Q: What do you think are some common misconceptions about cheerleading that Cheer tackles?

A: I think a lot of people try to make the argument that cheerleading is only for rich people. One of the things that the Navarro team shows is that lots and lots of people who participate in cheerleading are not from the affluent class. And just like parents of kids who play baseball, football, and soccer, parents of cheerleaders make enormous sacrifices so their kids can participate. It is expensive to participate; there are gym fees, the cost of travelling, special training, uniforms, and plenty of other expenses. I think that has spoken to people because the Navarro cheerleaders aren’t rich. Another stereotype is that cheerleading is only for girls. There are more boys on the Navarro squad than there are girls. Then there’s the stereotype that cheerleaders are these cutthroat, vicious people, and I think a lot of people have noticed as they watch is how much they support each other. People have just loved Jerry, one of the stunters featured in the show, because, you know, because he’s so encouraging and challenges that idea of a cheerleader.

I also think that Cheer challenges the idea of who is a cheerleading coach. A lot of times cheerleading coaches have not fared very well either. They’ve sometimes been seen as old cheerleaders who don’t have anything else to do and they’re reliving their younger glory days. Monica is a fantastic coach, and she’s not doing it because she’s trying to relive her glory days as a cheerleader. I was writing a blog about it and said that I really think of her as being like the Nick Saban of cheerleading. She’s a brilliant strategist—she’s sitting there talking about how they can lose one point in one category but gain point in another. It’s clear how smart she is.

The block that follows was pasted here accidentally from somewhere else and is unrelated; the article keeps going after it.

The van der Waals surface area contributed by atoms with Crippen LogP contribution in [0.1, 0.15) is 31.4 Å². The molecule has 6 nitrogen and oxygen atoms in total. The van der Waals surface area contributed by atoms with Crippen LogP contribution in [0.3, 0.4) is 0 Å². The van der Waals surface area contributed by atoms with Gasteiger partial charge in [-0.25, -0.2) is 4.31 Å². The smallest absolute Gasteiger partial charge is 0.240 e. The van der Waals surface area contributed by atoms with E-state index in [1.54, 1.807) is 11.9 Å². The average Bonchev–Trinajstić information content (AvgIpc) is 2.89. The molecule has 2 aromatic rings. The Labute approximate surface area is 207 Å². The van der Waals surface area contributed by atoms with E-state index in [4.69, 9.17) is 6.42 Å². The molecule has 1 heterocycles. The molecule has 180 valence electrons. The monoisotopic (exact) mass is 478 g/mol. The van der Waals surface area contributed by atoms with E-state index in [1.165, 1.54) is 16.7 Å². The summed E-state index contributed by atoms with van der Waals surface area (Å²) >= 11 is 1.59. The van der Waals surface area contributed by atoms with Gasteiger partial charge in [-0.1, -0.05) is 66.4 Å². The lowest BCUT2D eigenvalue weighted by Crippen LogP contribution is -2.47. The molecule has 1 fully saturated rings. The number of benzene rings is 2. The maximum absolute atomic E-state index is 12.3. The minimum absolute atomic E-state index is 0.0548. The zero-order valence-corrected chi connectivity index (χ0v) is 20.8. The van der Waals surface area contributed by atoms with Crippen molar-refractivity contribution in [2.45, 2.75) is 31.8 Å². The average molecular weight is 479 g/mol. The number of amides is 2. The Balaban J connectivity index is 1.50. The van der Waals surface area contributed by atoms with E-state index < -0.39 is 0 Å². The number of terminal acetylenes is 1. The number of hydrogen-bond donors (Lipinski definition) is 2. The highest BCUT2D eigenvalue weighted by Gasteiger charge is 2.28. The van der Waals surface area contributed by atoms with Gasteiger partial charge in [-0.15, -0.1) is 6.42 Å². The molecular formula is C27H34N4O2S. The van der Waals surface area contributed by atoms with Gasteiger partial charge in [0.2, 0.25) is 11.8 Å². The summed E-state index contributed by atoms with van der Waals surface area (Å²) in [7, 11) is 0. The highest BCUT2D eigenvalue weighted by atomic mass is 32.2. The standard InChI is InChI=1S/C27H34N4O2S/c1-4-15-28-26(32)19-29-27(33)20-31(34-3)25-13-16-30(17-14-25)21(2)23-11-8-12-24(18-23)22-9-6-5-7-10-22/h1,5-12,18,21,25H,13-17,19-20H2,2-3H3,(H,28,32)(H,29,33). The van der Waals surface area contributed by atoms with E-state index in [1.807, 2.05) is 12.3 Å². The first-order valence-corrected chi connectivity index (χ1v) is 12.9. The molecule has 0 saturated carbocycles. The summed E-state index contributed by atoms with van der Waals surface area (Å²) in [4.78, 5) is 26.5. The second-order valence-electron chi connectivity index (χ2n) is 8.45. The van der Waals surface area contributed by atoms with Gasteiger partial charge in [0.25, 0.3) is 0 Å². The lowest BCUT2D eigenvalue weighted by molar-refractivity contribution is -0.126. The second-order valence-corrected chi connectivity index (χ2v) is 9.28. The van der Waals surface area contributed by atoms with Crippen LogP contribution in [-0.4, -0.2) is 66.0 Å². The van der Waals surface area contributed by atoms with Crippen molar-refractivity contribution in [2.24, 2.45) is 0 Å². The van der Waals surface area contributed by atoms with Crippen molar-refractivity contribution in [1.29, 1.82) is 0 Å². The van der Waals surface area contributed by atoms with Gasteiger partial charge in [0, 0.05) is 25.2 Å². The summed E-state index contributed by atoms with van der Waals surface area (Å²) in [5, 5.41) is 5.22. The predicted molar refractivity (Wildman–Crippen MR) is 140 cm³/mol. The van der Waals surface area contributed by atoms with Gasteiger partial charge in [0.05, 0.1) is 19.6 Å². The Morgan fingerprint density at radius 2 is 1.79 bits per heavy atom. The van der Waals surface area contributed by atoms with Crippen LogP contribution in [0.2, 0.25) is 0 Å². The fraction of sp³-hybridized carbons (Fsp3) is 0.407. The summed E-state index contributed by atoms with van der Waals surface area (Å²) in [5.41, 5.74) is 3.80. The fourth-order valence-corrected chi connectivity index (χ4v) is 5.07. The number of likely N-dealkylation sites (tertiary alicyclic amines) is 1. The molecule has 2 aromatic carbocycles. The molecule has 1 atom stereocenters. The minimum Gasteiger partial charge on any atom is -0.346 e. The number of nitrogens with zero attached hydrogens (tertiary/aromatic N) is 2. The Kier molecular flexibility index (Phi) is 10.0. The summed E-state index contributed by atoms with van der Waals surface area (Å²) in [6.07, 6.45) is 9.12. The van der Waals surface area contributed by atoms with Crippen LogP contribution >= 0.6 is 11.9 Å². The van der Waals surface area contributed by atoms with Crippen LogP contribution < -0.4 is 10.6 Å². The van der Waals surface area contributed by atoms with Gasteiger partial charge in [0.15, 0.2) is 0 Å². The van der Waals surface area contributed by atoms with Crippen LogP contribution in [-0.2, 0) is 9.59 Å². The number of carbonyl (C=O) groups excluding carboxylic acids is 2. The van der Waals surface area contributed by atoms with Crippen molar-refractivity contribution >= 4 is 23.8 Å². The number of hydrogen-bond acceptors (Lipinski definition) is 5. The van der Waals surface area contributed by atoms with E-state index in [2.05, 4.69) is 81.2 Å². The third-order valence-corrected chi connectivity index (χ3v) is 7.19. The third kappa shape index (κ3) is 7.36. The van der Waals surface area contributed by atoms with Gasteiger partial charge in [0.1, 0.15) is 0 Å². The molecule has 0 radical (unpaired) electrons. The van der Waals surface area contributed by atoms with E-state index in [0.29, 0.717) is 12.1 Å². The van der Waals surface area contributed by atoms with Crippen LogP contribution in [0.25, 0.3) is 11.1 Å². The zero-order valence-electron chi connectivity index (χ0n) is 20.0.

Q: What is one thing you wish more people knew about cheerleading?

A: I wish that people would not trivialize cheerleading as not being worthy of serious academic study, because my co-author and I have continuously faced that. By trivializing our research, it’s trivializing the activity. We have very much located ourselves within feminist scholarship, and a lot of people will say, “We can’t support talking about cheerleading and say that we’re feminists.” And I think just the opposite. What we try to do is actually bring a feminist lens to studying cheerleading without sucking the joy out of the activity. Cheer does that so well—you see their camaraderie and you see how much joy these cheerleaders get out of being in this space. Sometimes, I think academic studies of topics suck the joy out of the activity itself. And so, when we wrote Cheerleader! An American Icon, we were trying to write a serious book about a topic that I think is worthy of gendered analysis, but at the same time, trying to maintain some authenticity in the activity itself. There are 3.8 million people who participate in cheerleading, so we want to honor those cheerleaders and not just write them off.

Adams and her co-author, Pam Bettis, are currently working on another book about cheerleading titled Cheer: An American Obsession.

Watch the trailer for Cheer below.